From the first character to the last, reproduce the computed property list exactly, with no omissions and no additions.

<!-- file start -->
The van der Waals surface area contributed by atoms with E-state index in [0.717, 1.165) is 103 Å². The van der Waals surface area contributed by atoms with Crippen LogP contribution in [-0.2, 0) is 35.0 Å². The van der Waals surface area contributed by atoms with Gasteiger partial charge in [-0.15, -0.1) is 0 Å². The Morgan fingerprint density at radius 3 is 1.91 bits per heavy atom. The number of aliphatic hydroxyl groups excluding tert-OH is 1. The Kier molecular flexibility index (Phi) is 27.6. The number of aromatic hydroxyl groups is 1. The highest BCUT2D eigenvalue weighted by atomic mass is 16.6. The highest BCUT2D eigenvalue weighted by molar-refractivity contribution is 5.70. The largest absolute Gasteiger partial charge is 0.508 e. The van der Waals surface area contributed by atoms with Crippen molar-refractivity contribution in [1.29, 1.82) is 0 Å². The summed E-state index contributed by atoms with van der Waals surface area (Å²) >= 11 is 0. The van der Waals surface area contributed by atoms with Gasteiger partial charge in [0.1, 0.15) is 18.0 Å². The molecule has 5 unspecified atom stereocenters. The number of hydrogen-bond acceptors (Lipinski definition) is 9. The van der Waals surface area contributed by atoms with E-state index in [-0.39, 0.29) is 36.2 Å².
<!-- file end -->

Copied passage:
The van der Waals surface area contributed by atoms with E-state index in [0.717, 1.165) is 103 Å². The van der Waals surface area contributed by atoms with Crippen LogP contribution in [-0.2, 0) is 35.0 Å². The van der Waals surface area contributed by atoms with Gasteiger partial charge in [-0.15, -0.1) is 0 Å². The Morgan fingerprint density at radius 3 is 1.91 bits per heavy atom. The number of aliphatic hydroxyl groups excluding tert-OH is 1. The Kier molecular flexibility index (Phi) is 27.6. The number of aromatic hydroxyl groups is 1. The highest BCUT2D eigenvalue weighted by atomic mass is 16.6. The highest BCUT2D eigenvalue weighted by molar-refractivity contribution is 5.70. The largest absolute Gasteiger partial charge is 0.508 e. The van der Waals surface area contributed by atoms with Crippen molar-refractivity contribution in [1.29, 1.82) is 0 Å². The summed E-state index contributed by atoms with van der Waals surface area (Å²) >= 11 is 0. The van der Waals surface area contributed by atoms with Gasteiger partial charge in [0.1, 0.15) is 18.0 Å². The molecule has 5 unspecified atom stereocenters. The number of hydrogen-bond acceptors (Lipinski definition) is 9. The van der Waals surface area contributed by atoms with E-state index in [-0.39, 0.29) is 36.2 Å².